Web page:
Penguin | 2017 (1 June) | 391p | Review copy and bought copy | Buy the book
It took quite a while for Jemma to persuade her boyfriend that he should finally make a decision to commit to her – that they should tie the knot and begin a new life together, putting their past behind them. And now Jemma is in the Maldives, staying in a beautiful luxurious resort, with the sea just a few steps away, on the dream honeymoon that she has planned for years. If only the man she married just a week ago hadn’t vanished off the face of the earth a few days into their holiday, leaving her to walk alone the beaches and island trails for hour upon hour searching for him. The police are now involved and it seems like the whole island is looking for him, while, back at home, the media has already caught the scent of a story too good to miss – the honeymoon paradise that has become a hell.
And that is as much as you’re going to hear from me about the plot because The Honeymoon is one of those psychological thrillers that relies on you not knowing what to expect next to make you keep turning those pages. They certainly fly through the fingers. The Honeymoon is a very fast read. I just had to know what happened to Jemma’s husband. But what also pulled me in is its dream holiday setting. There is such a holiday mood to this novel, with its beaches, pools, swimming, bars as well as the rich and beautiful who flock to these islands for their honeymoons – possibly more than once. This luxury contrasts very well with the misery of Jemma’s situation which casts such a pall over the resort.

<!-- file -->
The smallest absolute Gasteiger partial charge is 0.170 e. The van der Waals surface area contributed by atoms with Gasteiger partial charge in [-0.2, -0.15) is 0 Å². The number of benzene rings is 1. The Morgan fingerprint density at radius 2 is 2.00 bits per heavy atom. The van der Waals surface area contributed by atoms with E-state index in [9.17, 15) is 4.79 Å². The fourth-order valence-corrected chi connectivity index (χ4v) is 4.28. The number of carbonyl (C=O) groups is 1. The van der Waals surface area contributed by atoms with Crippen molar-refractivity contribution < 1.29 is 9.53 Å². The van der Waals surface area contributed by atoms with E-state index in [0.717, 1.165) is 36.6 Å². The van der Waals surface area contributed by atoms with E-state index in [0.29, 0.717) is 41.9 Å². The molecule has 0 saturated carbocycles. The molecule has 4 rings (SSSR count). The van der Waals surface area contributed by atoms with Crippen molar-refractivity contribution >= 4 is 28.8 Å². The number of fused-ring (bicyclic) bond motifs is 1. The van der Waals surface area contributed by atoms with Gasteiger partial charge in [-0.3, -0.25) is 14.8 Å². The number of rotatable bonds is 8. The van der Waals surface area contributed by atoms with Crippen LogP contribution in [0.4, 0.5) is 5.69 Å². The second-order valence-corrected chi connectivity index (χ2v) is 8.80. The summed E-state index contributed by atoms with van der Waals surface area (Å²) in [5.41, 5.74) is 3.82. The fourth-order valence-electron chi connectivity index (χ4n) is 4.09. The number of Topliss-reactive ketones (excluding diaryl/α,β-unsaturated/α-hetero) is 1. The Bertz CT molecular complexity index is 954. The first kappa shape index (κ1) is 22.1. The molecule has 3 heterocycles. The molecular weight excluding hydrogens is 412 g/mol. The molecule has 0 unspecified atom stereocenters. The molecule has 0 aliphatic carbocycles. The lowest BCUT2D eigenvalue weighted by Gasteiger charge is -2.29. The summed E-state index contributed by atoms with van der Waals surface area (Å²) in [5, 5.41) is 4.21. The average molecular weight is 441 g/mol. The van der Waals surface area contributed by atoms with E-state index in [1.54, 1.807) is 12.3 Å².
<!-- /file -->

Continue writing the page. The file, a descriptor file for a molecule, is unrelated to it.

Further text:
The novel moves between the present and the past, with a mix of present and past tense, first and third person narratives. While I did find this rather clunkily done at times, it definitely powers the mystery on as well as letting us find out more about Jemma – from her own point of view or from the perspective of others. I never warmed to her. She thrives in her role of Unreliable Narrator. I felt conditioned not to believe a word she says. And, as the story developed, she increasingly irritated me. Having said that, I didn’t like many of the other characters in this book either, although there were a couple I’d liked to have seen more of.
The Honeymoon is a book proud of its twists and one or two did catch me out, even though I was on heightened twist awareness alert. But they didn’t make me go WOW so much as groan. Overall, though, I think that The Honeymoon is a fast, light, rather pretty and, ultimately, daft psychological thriller that would do very well indeed for a quick beach read. It would certainly be an appropriate place in which to read it, just be sure to keep one eye on your holiday companion.